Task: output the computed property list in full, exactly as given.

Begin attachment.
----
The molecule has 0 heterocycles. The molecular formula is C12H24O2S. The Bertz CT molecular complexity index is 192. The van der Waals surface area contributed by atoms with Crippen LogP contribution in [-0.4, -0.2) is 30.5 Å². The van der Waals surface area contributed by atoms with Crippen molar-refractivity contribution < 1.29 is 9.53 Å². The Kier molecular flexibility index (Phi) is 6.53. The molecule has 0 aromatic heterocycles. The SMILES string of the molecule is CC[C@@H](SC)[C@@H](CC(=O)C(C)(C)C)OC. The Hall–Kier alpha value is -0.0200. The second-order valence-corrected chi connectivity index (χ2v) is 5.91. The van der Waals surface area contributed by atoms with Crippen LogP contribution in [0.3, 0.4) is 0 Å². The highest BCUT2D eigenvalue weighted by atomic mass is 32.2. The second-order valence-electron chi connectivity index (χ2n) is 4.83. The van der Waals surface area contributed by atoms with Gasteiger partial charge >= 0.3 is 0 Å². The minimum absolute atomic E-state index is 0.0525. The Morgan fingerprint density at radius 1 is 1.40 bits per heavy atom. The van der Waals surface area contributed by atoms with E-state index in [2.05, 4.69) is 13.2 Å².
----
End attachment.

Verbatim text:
The molecule has 0 heterocycles. The molecular formula is C12H24O2S. The Bertz CT molecular complexity index is 192. The van der Waals surface area contributed by atoms with Crippen LogP contribution in [-0.4, -0.2) is 30.5 Å². The van der Waals surface area contributed by atoms with Crippen molar-refractivity contribution < 1.29 is 9.53 Å². The Kier molecular flexibility index (Phi) is 6.53. The molecule has 0 aromatic heterocycles. The SMILES string of the molecule is CC[C@@H](SC)[C@@H](CC(=O)C(C)(C)C)OC. The Hall–Kier alpha value is -0.0200. The second-order valence-corrected chi connectivity index (χ2v) is 5.91. The van der Waals surface area contributed by atoms with Crippen LogP contribution in [0.3, 0.4) is 0 Å². The highest BCUT2D eigenvalue weighted by atomic mass is 32.2. The second-order valence-electron chi connectivity index (χ2n) is 4.83. The van der Waals surface area contributed by atoms with Gasteiger partial charge >= 0.3 is 0 Å². The minimum absolute atomic E-state index is 0.0525. The Morgan fingerprint density at radius 1 is 1.40 bits per heavy atom. The van der Waals surface area contributed by atoms with E-state index in [2.05, 4.69) is 13.2 Å².